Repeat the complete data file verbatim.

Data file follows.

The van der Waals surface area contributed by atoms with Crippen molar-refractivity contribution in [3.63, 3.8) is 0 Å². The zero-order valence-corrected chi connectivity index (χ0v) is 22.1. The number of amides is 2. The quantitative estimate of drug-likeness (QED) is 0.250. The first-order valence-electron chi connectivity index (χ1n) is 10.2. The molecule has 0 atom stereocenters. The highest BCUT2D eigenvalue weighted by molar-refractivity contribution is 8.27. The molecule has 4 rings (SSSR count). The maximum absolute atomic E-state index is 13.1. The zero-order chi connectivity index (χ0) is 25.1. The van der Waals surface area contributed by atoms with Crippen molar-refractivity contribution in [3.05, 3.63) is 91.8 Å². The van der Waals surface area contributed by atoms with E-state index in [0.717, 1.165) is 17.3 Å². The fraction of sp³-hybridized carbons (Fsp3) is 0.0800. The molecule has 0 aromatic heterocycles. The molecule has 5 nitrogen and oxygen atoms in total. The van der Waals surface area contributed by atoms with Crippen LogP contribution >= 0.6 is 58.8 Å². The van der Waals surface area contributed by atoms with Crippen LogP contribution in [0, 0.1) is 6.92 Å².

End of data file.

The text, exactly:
The van der Waals surface area contributed by atoms with Crippen molar-refractivity contribution in [3.63, 3.8) is 0 Å². The zero-order valence-corrected chi connectivity index (χ0v) is 22.1. The number of amides is 2. The quantitative estimate of drug-likeness (QED) is 0.250. The first-order valence-electron chi connectivity index (χ1n) is 10.2. The molecule has 0 atom stereocenters. The highest BCUT2D eigenvalue weighted by molar-refractivity contribution is 8.27. The molecule has 4 rings (SSSR count). The maximum absolute atomic E-state index is 13.1. The zero-order chi connectivity index (χ0) is 25.1. The van der Waals surface area contributed by atoms with Crippen molar-refractivity contribution in [3.05, 3.63) is 91.8 Å². The van der Waals surface area contributed by atoms with E-state index in [0.717, 1.165) is 17.3 Å². The fraction of sp³-hybridized carbons (Fsp3) is 0.0800. The molecule has 0 aromatic heterocycles. The molecule has 5 nitrogen and oxygen atoms in total. The van der Waals surface area contributed by atoms with Crippen LogP contribution >= 0.6 is 58.8 Å². The van der Waals surface area contributed by atoms with Crippen LogP contribution in [0, 0.1) is 6.92 Å².